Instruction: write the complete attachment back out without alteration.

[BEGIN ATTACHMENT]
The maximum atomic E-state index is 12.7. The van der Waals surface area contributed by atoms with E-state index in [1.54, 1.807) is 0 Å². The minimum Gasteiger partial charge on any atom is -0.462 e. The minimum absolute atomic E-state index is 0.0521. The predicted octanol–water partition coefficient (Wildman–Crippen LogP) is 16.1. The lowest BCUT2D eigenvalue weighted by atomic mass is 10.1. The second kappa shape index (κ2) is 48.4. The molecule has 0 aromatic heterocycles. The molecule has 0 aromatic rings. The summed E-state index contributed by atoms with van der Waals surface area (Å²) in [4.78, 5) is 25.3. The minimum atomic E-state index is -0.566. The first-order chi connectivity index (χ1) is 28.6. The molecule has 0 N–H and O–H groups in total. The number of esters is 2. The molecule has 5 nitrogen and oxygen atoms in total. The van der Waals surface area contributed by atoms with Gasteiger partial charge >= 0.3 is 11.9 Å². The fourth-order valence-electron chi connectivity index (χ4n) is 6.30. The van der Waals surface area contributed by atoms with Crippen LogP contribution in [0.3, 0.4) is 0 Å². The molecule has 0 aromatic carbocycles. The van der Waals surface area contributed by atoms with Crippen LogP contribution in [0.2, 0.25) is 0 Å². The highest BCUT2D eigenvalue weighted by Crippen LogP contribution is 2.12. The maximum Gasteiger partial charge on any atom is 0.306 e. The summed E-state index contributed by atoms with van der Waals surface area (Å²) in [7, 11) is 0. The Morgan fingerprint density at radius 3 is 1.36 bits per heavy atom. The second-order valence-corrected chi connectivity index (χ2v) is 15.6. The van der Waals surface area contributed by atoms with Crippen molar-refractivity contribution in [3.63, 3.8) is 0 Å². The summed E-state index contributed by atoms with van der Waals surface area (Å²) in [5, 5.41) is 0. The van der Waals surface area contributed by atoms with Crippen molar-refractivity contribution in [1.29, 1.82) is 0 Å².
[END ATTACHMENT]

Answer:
The maximum atomic E-state index is 12.7. The van der Waals surface area contributed by atoms with E-state index in [1.54, 1.807) is 0 Å². The minimum Gasteiger partial charge on any atom is -0.462 e. The minimum absolute atomic E-state index is 0.0521. The predicted octanol–water partition coefficient (Wildman–Crippen LogP) is 16.1. The lowest BCUT2D eigenvalue weighted by atomic mass is 10.1. The second kappa shape index (κ2) is 48.4. The molecule has 0 aromatic heterocycles. The molecule has 0 aromatic rings. The summed E-state index contributed by atoms with van der Waals surface area (Å²) in [4.78, 5) is 25.3. The minimum atomic E-state index is -0.566. The first-order chi connectivity index (χ1) is 28.6. The molecule has 0 N–H and O–H groups in total. The number of esters is 2. The molecule has 5 nitrogen and oxygen atoms in total. The van der Waals surface area contributed by atoms with Gasteiger partial charge >= 0.3 is 11.9 Å². The fourth-order valence-electron chi connectivity index (χ4n) is 6.30. The van der Waals surface area contributed by atoms with Crippen LogP contribution in [0.3, 0.4) is 0 Å². The molecule has 0 aromatic carbocycles. The van der Waals surface area contributed by atoms with Crippen LogP contribution in [0.2, 0.25) is 0 Å². The highest BCUT2D eigenvalue weighted by Crippen LogP contribution is 2.12. The maximum Gasteiger partial charge on any atom is 0.306 e. The summed E-state index contributed by atoms with van der Waals surface area (Å²) in [7, 11) is 0. The Morgan fingerprint density at radius 3 is 1.36 bits per heavy atom. The second-order valence-corrected chi connectivity index (χ2v) is 15.6. The van der Waals surface area contributed by atoms with Crippen molar-refractivity contribution in [3.63, 3.8) is 0 Å². The summed E-state index contributed by atoms with van der Waals surface area (Å²) in [5, 5.41) is 0. The van der Waals surface area contributed by atoms with Crippen molar-refractivity contribution in [1.29, 1.82) is 0 Å².